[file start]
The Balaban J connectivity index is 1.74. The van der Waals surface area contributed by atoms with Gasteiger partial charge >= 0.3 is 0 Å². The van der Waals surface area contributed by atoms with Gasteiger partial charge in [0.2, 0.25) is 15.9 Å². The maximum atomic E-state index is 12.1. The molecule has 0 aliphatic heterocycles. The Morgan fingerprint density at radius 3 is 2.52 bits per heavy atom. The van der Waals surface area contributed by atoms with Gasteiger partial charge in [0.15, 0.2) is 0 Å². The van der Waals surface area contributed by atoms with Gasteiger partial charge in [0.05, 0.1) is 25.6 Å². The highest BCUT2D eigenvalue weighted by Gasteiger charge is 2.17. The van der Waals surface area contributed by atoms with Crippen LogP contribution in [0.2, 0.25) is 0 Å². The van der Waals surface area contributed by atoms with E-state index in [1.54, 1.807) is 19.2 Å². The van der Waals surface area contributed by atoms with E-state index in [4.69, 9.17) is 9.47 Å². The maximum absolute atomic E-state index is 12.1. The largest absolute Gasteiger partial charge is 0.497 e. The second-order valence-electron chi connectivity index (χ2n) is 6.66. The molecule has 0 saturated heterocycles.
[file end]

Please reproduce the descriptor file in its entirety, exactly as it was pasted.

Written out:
The Balaban J connectivity index is 1.74. The van der Waals surface area contributed by atoms with Gasteiger partial charge >= 0.3 is 0 Å². The van der Waals surface area contributed by atoms with Gasteiger partial charge in [0.2, 0.25) is 15.9 Å². The maximum atomic E-state index is 12.1. The molecule has 0 aliphatic heterocycles. The Morgan fingerprint density at radius 3 is 2.52 bits per heavy atom. The van der Waals surface area contributed by atoms with Gasteiger partial charge in [0.15, 0.2) is 0 Å². The van der Waals surface area contributed by atoms with Gasteiger partial charge in [0.05, 0.1) is 25.6 Å². The highest BCUT2D eigenvalue weighted by Gasteiger charge is 2.17. The van der Waals surface area contributed by atoms with Crippen LogP contribution in [0.2, 0.25) is 0 Å². The van der Waals surface area contributed by atoms with E-state index in [1.54, 1.807) is 19.2 Å². The van der Waals surface area contributed by atoms with E-state index in [4.69, 9.17) is 9.47 Å². The maximum absolute atomic E-state index is 12.1. The largest absolute Gasteiger partial charge is 0.497 e. The second-order valence-electron chi connectivity index (χ2n) is 6.66. The molecule has 0 saturated heterocycles.